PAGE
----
The Man and Boy got off and tried to think what to do.  They thought and they thought, till at last they cut down a pole, tied the donkey’s feet to it, and raised the pole and the donkey to their shoulders.  They went along amid the laughter of all who met them till they came to Market Bridge, when the Donkey, getting one of his feet loose, kicked out and caused the Boy to drop his end of the pole.  In the struggle the Donkey fell over the bridge, and his fore-feet being tied together he was drowned.

“That will teach you,” said an old man who had followed them: “Please all, and you will please none.”

(The Man, the Boy, and the Donkey, from AesopFables.com)

The point isn’t hard to grasp: trying to please everyone is impossible, and will result in failure to please anyone (especially yourself). If you have any experience of blogging or writing for an audience, you’ve probably had the experience of getting glowing praise and damning criticism … for the same article. People don’t always agree.

If you’re trying to live up to all the expectations that crowd in on you (from parents, friends, and society at large) – you’ll end up feeling miserable because you’re not living the life you want to, and you’ll inevitably not manage to meet all the competing demands.

2.      Their Expectations May Be Based On A Narrow, Inaccurate View Of You

People make snap judgements in life: they might meet you briefly, and proceed to offer all sorts of advice based on an inaccurate assessment of who you are.

Families often fail to recognise how you’ve changed and grown over the years. They also tend to label you – and it’s easy to end up conforming to these labels because you believe them. “Oh, Bob’s always been the lazy one” or “Sue has her head in the clouds” or “Tom never could focus on anything.”

Frankly, you’re the only person in the world who knows what’s happening inside your head. You might have a huge amount of potential that no-one else recognises. Your parents or your friends might have pigeonholed you – but you know there’s more to you than what they see. Even if you do have plenty of habits and characteristics that you’d like to change, you have the ability to do that.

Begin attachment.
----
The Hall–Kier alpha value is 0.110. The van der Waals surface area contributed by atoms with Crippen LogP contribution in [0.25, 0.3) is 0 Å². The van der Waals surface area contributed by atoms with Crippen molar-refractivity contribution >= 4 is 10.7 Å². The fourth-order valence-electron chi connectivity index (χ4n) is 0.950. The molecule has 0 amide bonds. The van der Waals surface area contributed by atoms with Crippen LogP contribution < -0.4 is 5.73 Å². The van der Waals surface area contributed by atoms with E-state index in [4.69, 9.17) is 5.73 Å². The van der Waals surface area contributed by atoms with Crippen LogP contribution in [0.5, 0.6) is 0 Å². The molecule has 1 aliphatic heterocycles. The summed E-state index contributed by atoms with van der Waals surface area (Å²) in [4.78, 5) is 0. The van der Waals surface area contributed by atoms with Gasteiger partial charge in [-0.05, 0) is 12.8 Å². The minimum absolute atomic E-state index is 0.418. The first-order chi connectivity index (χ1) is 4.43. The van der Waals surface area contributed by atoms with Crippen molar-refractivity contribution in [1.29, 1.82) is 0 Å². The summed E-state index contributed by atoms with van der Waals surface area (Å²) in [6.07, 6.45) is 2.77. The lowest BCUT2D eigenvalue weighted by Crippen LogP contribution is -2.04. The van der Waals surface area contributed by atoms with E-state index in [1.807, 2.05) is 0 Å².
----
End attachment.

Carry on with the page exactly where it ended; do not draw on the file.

3.      Your Values Could Be Wildly Different From Theirs

To me, this is the biggest problem with trying to meet other people’s expectations: they might have a completely different agenda to yours. Perhaps your dad thinks the most important thing you could do with your life is have a very secure career, whereas you value creative self-expression through poetry or art. No wonder that your dad wants you to “get a proper job – make the most of yourself” – but if you follow his advice to become an accountant or doctor or lawyer, you’re likely to be making yourself miserable.

Sometimes, you need to get clear about your own values and priorities: then you can figure out what you want to refocus your life around. (Tim Brownson helped me with this, I’d suggest giving him a call if you want a hand figuring out what you’re doing with your life.)

Your parents might think you’re crazy. Your friends might laugh at you. Your brother might call you a wishy-washy bleeding-heart hippy. Your old school pals might say you’ve sold out. Don’t ignore their advice … but don’t be afraid of what they think.

Stop Worrying About What Other People Think

One of my favourite book titles is “What Do You Care What Other People Think?” (Amazon.com / Amazon.co.uk) – a biographical account of episodes in Richard Feynman’s life. Those words were spoken to him by his wife, and perhaps they carry some indication of why Feynman became one of the best known scientists of the 20th century: he didn’t worry about what people thought of him.

Does your mental soundtrack go anything like this?

  • I don’t want to go out tonight, but Marcy will think I’m boring if I stay in.
  • I can’t read a personal development book on the train – people will think there’s something wrong with me.
  • I’m over-committed already, but how can I say no to John? He’ll think I don’t like him.
  • I’d be really refreshed by taking a day off just to play computer games, eat pizza and do what the hell I like … but my partner will think I’m just being lazy.

Just as no-one else in the world knows what goes on inside your head, you can’t lift a flap and peek inside their skull either. It really is a waste of time to worry what other people will be thinking: you’ll probably guess wrong, and (even if they put their thoughts into words, as a negative comment), their thoughts are very unlikely to have any real effect on you.